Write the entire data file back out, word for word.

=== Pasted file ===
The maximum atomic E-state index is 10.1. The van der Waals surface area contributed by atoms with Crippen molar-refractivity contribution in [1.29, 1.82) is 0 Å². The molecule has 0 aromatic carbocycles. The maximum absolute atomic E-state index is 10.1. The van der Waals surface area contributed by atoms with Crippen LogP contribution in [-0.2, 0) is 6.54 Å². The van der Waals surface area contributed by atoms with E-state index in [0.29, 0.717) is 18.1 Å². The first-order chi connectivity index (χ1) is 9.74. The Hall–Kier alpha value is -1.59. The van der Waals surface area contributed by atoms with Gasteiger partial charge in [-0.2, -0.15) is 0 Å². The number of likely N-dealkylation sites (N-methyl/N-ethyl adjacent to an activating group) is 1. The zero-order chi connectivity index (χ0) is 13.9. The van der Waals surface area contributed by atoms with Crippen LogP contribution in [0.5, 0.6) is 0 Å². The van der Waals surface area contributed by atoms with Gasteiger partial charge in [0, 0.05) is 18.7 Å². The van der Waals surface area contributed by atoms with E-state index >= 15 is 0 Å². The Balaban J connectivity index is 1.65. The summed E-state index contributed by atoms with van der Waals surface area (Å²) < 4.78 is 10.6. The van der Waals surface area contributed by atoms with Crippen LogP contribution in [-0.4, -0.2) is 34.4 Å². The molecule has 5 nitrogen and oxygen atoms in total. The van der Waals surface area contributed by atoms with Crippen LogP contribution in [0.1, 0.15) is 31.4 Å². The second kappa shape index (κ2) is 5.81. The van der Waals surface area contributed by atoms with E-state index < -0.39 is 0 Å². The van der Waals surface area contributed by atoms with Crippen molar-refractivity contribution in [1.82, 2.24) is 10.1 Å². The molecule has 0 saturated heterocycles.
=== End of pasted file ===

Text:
The maximum atomic E-state index is 10.1. The van der Waals surface area contributed by atoms with Crippen molar-refractivity contribution in [1.29, 1.82) is 0 Å². The molecule has 0 aromatic carbocycles. The maximum absolute atomic E-state index is 10.1. The van der Waals surface area contributed by atoms with Crippen LogP contribution in [-0.2, 0) is 6.54 Å². The van der Waals surface area contributed by atoms with E-state index in [0.29, 0.717) is 18.1 Å². The first-order chi connectivity index (χ1) is 9.74. The Hall–Kier alpha value is -1.59. The van der Waals surface area contributed by atoms with Gasteiger partial charge in [-0.2, -0.15) is 0 Å². The number of likely N-dealkylation sites (N-methyl/N-ethyl adjacent to an activating group) is 1. The zero-order chi connectivity index (χ0) is 13.9. The van der Waals surface area contributed by atoms with Crippen LogP contribution in [0.5, 0.6) is 0 Å². The van der Waals surface area contributed by atoms with Gasteiger partial charge in [0, 0.05) is 18.7 Å². The van der Waals surface area contributed by atoms with E-state index >= 15 is 0 Å². The Balaban J connectivity index is 1.65. The summed E-state index contributed by atoms with van der Waals surface area (Å²) < 4.78 is 10.6. The van der Waals surface area contributed by atoms with Crippen LogP contribution in [-0.4, -0.2) is 34.4 Å². The molecule has 5 nitrogen and oxygen atoms in total. The van der Waals surface area contributed by atoms with Crippen LogP contribution in [0.1, 0.15) is 31.4 Å². The second kappa shape index (κ2) is 5.81. The van der Waals surface area contributed by atoms with E-state index < -0.39 is 0 Å². The van der Waals surface area contributed by atoms with Crippen molar-refractivity contribution in [1.82, 2.24) is 10.1 Å². The molecule has 0 saturated heterocycles.